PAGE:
Highland Lake Loon Chicks Continue to Grow and Thrive

Swooping eagles keep loon parents on alert

By Donna Baker-Hartwell
The neighborhood watch continues as the two loon chicks, named Tuft and Tumble, grow. Photo: Ally Resch

On June 27, after approximately 28 days of nesting, two fuzzy light brown loon chicks arrived on Highland Lake. Because the nest is on the very edge of shore, the chicks tumble into the water and swim shortly after hatching. This year they seemed to hatch just hours apart. It is not uncommon for the second chick to arrive a day after the first. 

Loons are egalitarian mates. Our adults and chicks spent more than a week near the nesting site, taking turns fishing for minnows, feeding the chicks, carrying them on their backs and under their wings. After dark, they usually huddle together under the cover of overhanging bushes along the shore.

On June 6, a team of loon biologists from the New Hampshire Loon Preservation Committee came to Highland Lake after dark to band the adults. One of our adults was banded in 2011. This loon turns out to be the male. He received new leg bands matching the original: his left leg has a green stripe over a solid green and his right leg has a blue stripe over silver. 

The female, who was never banded, now has a yellow stripe over a red band on her left leg and a blue stripe over silver on her right. The biologists also noted that one chick is markedly smaller than the other, which is concerning but not uncommon. Blood samples were also taken.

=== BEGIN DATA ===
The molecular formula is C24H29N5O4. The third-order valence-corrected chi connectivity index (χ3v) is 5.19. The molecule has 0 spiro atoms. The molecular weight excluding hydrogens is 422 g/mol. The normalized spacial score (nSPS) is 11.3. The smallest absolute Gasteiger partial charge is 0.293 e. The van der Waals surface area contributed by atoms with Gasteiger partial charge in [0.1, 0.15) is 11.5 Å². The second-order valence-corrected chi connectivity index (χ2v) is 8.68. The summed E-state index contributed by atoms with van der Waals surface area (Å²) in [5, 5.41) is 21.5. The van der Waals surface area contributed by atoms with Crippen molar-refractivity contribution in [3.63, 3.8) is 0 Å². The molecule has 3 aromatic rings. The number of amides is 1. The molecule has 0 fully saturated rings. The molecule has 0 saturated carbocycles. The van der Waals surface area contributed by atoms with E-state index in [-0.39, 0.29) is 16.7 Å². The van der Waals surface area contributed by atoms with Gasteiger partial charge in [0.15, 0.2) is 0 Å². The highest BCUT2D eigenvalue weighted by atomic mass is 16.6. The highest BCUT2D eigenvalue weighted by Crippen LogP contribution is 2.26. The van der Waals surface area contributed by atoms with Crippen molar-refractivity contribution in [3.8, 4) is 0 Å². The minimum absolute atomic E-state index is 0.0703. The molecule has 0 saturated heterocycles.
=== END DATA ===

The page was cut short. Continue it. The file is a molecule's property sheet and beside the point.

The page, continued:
As I write this update, our chicks are 18 days old and growing. Both are actively swimming and “diving” – more like dipping underwater for 15 seconds or more. They have spent many days at the northern cove where it is quiet and safe from speed boats.

Donna Baker-Hartwell caught this picture of the young loon chicks with a parent when they were only three days old. At this point, she said, the chicks spend “most of their time tucked under an adult wing or perched on top of their back.”

At this time, they are moving all around the lake. At least one adult is always tending them. They remain vulnerable. 

A lake resident reported on July 14, “An eagle swooped down on them twice, with much noise and flapping on the part of the loons.” Eagles are nesting on Webster Lake. They have a strong presence in the lake region, and they will feed on loon chicks. 

We can only hope that our two chicks, affectionately named Tuft and Tumble by photographer Ally Resch, will remain safe under the protection of their parents.

It is important that human approach towards the loons keep a 150-foot distance. We wouldn’t want to distract the adults from keeping their attention on other threats, such as an eagle swooping from above. 

Loons will, however, swim close to humans if you are on the shore or sitting still in a boat. It truly is a joy to have the opportunity to observe them. 

In the weeks ahead, providing that they remain protected and healthy, we will see the chicks learn more and more skills. Soon they will be too big to climb on top of their parents’ backs.

Finally, I received the following from Kaila Hodges, Outreach Intern at the Loon Preservation Committee:

Save a Loon! Turn In Lead Fishing Tackle.

Lead poisoning, resulting from the ingestion of lead fishing tackle, is by far the largest known killer of adult loons in the state and has been responsible for over 40% of documented adult loon mortalities in New Hampshire since 1989. 

Lead sinkers and lead-headed jigs weighing one ounce or less (the sizes most often ingested by loons) have been illegal for sale and freshwater use in New Hampshire since 2016. 

You can get cash for your old lead by participating in the Loon Preservation Committee’s Lead Tackle Buyback program. Lead tackle can be turned in at participating retailers. Visit Loon.org/loonsafe for more details.